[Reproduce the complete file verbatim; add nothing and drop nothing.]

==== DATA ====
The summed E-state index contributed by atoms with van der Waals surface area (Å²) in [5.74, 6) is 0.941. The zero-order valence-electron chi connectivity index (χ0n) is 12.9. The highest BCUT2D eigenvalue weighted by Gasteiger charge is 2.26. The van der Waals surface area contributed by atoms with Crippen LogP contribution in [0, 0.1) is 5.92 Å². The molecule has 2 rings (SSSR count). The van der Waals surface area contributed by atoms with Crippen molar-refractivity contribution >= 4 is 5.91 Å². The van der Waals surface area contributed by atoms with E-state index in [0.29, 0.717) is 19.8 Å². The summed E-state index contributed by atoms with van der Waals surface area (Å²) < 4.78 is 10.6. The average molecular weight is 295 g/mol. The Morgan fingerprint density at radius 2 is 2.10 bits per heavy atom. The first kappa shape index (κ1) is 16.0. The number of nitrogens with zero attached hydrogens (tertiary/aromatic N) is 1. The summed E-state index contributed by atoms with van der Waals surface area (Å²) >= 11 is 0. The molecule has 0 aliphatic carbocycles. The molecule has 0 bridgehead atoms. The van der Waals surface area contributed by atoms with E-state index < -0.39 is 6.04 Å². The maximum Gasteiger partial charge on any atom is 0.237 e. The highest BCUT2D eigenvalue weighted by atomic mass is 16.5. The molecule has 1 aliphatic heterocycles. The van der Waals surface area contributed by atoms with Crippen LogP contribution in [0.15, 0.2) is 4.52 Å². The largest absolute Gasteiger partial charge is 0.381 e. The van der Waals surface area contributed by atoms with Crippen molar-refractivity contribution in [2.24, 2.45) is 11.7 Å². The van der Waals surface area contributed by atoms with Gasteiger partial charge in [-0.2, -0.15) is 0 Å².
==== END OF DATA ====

The summed E-state index contributed by atoms with van der Waals surface area (Å²) in [5.74, 6) is 0.941. The zero-order valence-electron chi connectivity index (χ0n) is 12.9. The highest BCUT2D eigenvalue weighted by Gasteiger charge is 2.26. The van der Waals surface area contributed by atoms with Crippen LogP contribution in [0, 0.1) is 5.92 Å². The molecule has 2 rings (SSSR count). The van der Waals surface area contributed by atoms with Crippen molar-refractivity contribution >= 4 is 5.91 Å². The van der Waals surface area contributed by atoms with E-state index in [0.29, 0.717) is 19.8 Å². The summed E-state index contributed by atoms with van der Waals surface area (Å²) < 4.78 is 10.6. The average molecular weight is 295 g/mol. The Morgan fingerprint density at radius 2 is 2.10 bits per heavy atom. The first kappa shape index (κ1) is 16.0. The number of nitrogens with zero attached hydrogens (tertiary/aromatic N) is 1. The summed E-state index contributed by atoms with van der Waals surface area (Å²) >= 11 is 0. The molecule has 0 aliphatic carbocycles. The molecule has 0 bridgehead atoms. The van der Waals surface area contributed by atoms with E-state index < -0.39 is 6.04 Å². The maximum Gasteiger partial charge on any atom is 0.237 e. The highest BCUT2D eigenvalue weighted by atomic mass is 16.5. The molecule has 1 aliphatic heterocycles. The van der Waals surface area contributed by atoms with Crippen LogP contribution in [0.15, 0.2) is 4.52 Å². The largest absolute Gasteiger partial charge is 0.381 e. The van der Waals surface area contributed by atoms with Crippen molar-refractivity contribution in [2.24, 2.45) is 11.7 Å². The van der Waals surface area contributed by atoms with Gasteiger partial charge in [-0.2, -0.15) is 0 Å².